Aaron Paul is cool with dumb questions. When the actor speaks to us, in honor of his small but key role in the dreamy psychological thriller “The 9th Life of Louis Drax,” the third season of “BoJack Horseman” has just landed. The “Breaking Bad” alum, 37, voices couch-crashing slacker/human Todd Chavez, and he can identify with the season’s first scene, in which alkie-actor-horse BoJack suffers through a junket where journalists ask the exact same question a hundred times — like “What was it like playing x?” That happens to Paul, too, but he handles it with more aplomb. “That’s just how it goes,” he says. “You just find yourself repeating yourself.”


Luckily, it’s hard to ask Paul much about the character he plays in “Louis Drax.” The movie concerns a young, imaginative, accident-prone boy (Aiden Longworth) who falls off a cliff in the opening scene, survives, then tries to unravel how he got there. Paul plays Peter, his adoptive father, who’s mostly seen in flashbacks as either an emotionally abusive husband to Louis’ mother (Sarah Gadon) or a loving, doting dad. You’re not sure which side is correct.


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I could pelt you with “BoJack” quotes, but instead I’ll say I always have a hard time selling it to people as a show they should watch, because on one hand it’s a very sad show about depression, but then you want to point out, “No, but it’s also hysterically funny!”
I remember when the first season premiered. I thought the first season was great. But a lot of critics couldn’t get past the first couple episodes. Because it’s an animated show, a satire on Hollywood that revolves around animals and humans coexisting, working together and sleeping with each other, they thought it should be off-the-wall hilarious. But it wasn’t. Once you make it past the fourth or fifth episode do you truly understand the tone. You think, ‘This is not a hilarious comedy. It’s very grounded and very heavy and incredibly emotionally deep.’ Do you have a favorite new episode?


The abortion episode is delightful.
I love that. I also love the silent episode. They’re about to head back to the writers’ room.


About “Louis Drax," it was written by the actor Max Minghella. Did you know him before?
I’m a huge fan of him as an actor. When I read a script, I like to know nothing about them going in. I’ll just open up a script and start reading. With this, I opened it up on my phone, thinking, ‘I’ll just read the first five pages, to see how the writing is.’ And then I read the whole thing, on my phone. I was like, “Who wrote this?!” And then I saw his name, and was like, ‘That guy can write, too? What an asshole!’ [Laughs] He’s a great actor, a good-looking kid and an incredible writer.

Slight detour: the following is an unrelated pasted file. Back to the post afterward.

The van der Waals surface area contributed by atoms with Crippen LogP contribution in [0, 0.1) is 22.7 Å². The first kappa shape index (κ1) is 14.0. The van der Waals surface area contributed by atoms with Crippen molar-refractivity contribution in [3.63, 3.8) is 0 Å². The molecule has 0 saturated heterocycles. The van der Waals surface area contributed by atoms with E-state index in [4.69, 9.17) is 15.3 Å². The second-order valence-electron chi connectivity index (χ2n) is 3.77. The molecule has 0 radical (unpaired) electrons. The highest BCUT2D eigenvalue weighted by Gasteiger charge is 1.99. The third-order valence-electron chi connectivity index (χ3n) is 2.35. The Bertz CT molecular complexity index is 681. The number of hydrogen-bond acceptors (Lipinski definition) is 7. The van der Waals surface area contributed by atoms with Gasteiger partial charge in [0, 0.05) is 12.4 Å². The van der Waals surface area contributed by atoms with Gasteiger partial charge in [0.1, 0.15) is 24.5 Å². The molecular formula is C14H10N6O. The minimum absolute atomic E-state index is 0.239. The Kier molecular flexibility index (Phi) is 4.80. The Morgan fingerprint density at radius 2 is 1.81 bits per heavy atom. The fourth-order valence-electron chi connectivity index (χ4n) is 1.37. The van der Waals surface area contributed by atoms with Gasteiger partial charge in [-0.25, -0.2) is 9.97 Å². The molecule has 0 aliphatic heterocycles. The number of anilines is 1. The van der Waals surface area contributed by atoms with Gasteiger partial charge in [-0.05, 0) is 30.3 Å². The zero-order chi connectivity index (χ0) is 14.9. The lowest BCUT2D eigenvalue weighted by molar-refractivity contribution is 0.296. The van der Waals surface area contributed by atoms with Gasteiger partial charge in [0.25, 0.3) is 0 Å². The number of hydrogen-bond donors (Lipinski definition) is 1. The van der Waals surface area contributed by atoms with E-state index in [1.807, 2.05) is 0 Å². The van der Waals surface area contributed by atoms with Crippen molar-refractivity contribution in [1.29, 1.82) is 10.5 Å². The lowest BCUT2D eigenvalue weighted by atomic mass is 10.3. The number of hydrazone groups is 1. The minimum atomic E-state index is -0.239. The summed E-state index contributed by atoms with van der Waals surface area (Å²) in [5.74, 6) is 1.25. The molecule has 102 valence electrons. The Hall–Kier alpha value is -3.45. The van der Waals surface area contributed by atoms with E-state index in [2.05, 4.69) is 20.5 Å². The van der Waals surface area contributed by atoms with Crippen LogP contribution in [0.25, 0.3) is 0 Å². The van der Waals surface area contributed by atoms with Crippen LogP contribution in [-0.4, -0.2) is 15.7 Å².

It’s hard to talk about your character, because there are major spoilers, and we only see him in flashbacks. How do you describe him without ruining the movie?
You see him from different perspectives. You see him being this aggressive, frustrated husband [to Natalie]. You also see him as a loving, nurturing, passionate father [to Louis]. You’re not sure which is his true side, or what side you’re going to see next.

You also get to play a father, which you’ve done a few times before.
That was great. I love kids. It was important to me to spend a lot of time with Aiden. It’s great to have kids on set. I love coming-of-age stories, so I love watching movies about kids in that age group — just looking at the world with a different set of eyes. I remember being that age. Films like “The Goonies” or “Stand By Me” were the reason I’m doing what I’m doing. I love seeing things like “Stranger Things” making a huge splash in this industry.

And like “Stand By Me,” this is an R-rated movie, but for kids, which is an interesting genre.
It’s great! They’re not afraid to really go there.

Follow Matt Prigge on Twitter @mattprigge